Former Australian prime minister Gillard visits for education summit

Former Australian Prime Minister Julia Gillard, currently chairperson of a Global Partnership for Education (GPE), has urged governments to allocate more funds to education in order to boost chances of achieving the final targets for education post-2015 Millennium Development Goals.
Former Australian Prime Minister Julia Gillard during an interview in Kigali. Gillard, currently the chairperson of a Global Partnership for Education, is in the country to attend a two-day Unesco-Africa regional conference. (Timothy Kisambira)
Former Australian Prime Minister Julia Gillard during an interview in Kigali. Gillard, currently the chairperson of a Global Partnership for Education, is in the country to attend a two-day Unesco-Africa regional conference. (Timothy Kisambira)

Former Australian Prime Minister Julia Gillard, currently chairperson of a Global Partnership for Education (GPE), has urged governments to allocate more funds to education in order to boost chances of achieving the final targets for education post-2015 Millennium Development Goals.

Gillard, who is in Kigali to attend a two-day Unesco-Africa regional conference, which starts today, made the remarks during an exclusive interview with The New Times at the weekend.

The conference will be attended by education officials and other stakeholders from over 10 African countries for consultations ahead of the 2015 World Education Forum, which will be hosted by the Republic of Korea in May.

The former premier, who was appointed to lead GPE in February, last year, expressed concern that governments are not allocating enough share of their budgetary resources to education which doesn’t help global efforts to achieve Education for All (Efa) targets.

Global Partnership for Education is a multi-national effort working with 60 developing nations to enable all children including the poorest and most marginalised to attend school and receive a quality education.

“We want to see governments allocating at least 20 per cent of their budgets to education,” Gillard said, applauding Rwanda for being one of the few countries that have come close to that threshold.

As of 2013, the education expenditure represented 19 per cent of Rwanda’s total budget with primary education accounting for 30 per cent of education’s total expenditure.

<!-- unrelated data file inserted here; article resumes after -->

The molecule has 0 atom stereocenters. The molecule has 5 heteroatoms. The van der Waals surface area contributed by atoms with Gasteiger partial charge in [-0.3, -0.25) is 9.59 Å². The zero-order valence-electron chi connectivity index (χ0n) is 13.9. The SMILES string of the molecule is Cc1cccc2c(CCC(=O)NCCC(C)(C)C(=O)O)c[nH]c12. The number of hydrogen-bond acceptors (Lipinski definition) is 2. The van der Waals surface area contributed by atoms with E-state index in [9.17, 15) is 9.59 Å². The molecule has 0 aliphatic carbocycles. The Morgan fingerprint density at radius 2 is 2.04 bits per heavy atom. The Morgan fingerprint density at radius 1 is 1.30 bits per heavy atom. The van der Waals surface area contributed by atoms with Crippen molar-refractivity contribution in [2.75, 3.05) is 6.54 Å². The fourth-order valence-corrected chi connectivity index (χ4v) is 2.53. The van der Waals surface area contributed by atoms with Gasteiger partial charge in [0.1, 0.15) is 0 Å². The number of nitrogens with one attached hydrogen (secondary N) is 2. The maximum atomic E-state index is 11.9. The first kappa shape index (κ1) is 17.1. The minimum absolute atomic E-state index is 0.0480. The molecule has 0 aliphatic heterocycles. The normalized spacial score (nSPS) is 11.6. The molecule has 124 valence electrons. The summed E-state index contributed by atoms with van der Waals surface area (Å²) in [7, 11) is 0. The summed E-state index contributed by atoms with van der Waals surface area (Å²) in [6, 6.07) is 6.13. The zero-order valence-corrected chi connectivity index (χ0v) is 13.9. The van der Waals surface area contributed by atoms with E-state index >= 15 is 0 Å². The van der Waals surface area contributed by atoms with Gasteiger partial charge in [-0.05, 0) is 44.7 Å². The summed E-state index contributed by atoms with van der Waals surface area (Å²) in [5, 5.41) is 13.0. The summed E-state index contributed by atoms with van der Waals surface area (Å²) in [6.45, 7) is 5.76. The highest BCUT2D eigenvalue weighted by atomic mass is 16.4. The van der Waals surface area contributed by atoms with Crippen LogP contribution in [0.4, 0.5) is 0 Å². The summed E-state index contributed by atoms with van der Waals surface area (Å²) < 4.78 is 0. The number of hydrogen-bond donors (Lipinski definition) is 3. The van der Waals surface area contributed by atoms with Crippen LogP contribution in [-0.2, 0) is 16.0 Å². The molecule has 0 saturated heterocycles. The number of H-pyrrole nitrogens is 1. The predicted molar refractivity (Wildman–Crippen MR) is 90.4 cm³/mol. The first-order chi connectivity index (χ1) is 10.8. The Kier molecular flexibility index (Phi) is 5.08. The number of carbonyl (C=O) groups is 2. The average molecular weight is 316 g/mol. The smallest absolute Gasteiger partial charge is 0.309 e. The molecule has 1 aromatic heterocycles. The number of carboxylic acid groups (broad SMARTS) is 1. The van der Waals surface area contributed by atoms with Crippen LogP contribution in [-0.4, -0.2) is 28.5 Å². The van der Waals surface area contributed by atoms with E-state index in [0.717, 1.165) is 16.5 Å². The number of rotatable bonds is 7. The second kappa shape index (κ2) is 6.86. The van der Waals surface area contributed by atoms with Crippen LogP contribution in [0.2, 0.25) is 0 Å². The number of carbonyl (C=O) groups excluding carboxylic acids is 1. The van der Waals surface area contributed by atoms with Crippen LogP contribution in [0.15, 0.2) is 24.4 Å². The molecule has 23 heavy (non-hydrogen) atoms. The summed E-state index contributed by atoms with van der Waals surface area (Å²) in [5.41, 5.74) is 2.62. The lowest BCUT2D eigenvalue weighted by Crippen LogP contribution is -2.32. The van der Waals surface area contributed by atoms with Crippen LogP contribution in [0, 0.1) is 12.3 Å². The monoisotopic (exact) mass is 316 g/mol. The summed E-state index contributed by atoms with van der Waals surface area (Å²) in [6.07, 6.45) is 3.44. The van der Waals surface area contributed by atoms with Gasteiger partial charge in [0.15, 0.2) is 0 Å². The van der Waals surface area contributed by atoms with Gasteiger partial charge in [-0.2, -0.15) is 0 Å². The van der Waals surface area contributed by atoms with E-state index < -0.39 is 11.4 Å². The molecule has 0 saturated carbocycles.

“These funding efforts are clearly visible in what Rwanda has managed to achieve over the past years regarding education,” she said, calling on other countries on the continent to pick a leaf from Rwanda.

Rwanda joined the GPE initiative in 2006 and, in 2012, received the Commonwealth Education Good Practice Award for its Nine-Year Basic Education programme, which placed it in a position of being a model for other developing countries in the sub-Saharan African region.

Currently, Rwanda is working closely with GPE to implement a new education strategy covering the period 2013 – 2018 which seeks among others to expand access to 12- Year Basic Education.

Funding drive

Since taking office last year, Gillard has focused her efforts on getting donors to support global education initiatives to help the world’s 57 million children still lacking access to basic education to get into schools.

“Over 30 million of these children are in sub-Saharan Africa and to help them access basic education, we need to attract more support from stakeholders,” she said.

In June 2014, Gillard presided over a successful fundraising conference in Brussels that brought in $28.5 billion in pledges from developing countries and donors, which Gillard said will help replenish GPEs efforts to support education needs in member countries.

However, she said, beyond partners putting children in school, new efforts are needed to invest in the quality of education pointing out that 250 million children are unable to read, write or master simple math in spite of attending school.

1423437228primary
A teacher at Kimisagara Primary School conducts a lesson in 2013. (File)

Wef 2015

Gillard will speak at today’s event in Kigali which is the second last of five major regional conferences taking place prior to the Unesco-organised World Education Forum scheduled for May, 19-22 in Incheon, South Korea.

She will interact with officials from Comoros, Djibouti, Eritrea, Ethiopia, Kenya, Madagascar, Mauritius, Rwanda, Seychelles, Somalia, South Sudan, Uganda, and Tanzania.

Meetings for the Asia Pacific, Latin America and Caribbean, already took place in August and October last year in Bangkok and Peru, respectively, while that for the Arab region was held last month.

The last meeting will be for countries in the Pan-European and North America Region to be held in Paris, France from February 19-20. Gillard said that these are consultative meetings aimed at getting stakeholders reach a consensus on several issues before Wef.

The outcomes from Wef will be fully aligned to the education goals and targets of the global development agenda expected to be adopted at the UN High-Level Summit to be held in September 2015, to forge a single education agenda for 2015-2030.

These five regional meetings targeted education ministers and high-level officials, civil society representatives, UN agencies, development banks, the private sector, research institutions, and other stakeholders whose input is vital in forming that single education agenda.

Rwanda is hosting the Africa regional conference because it’s one of the few countries that have achieved most of the millennium development goals including on education.

As the world prepares for the post-MDG era, stakeholders at today’s event will take stock of regional progress in education, in particular Education For All, yield lessons learnt for the future while examining persisting and emerging issues, challenges and priorities for education beyond 2015.

editorial@newtimes.co.rw

ADVERTISEMENT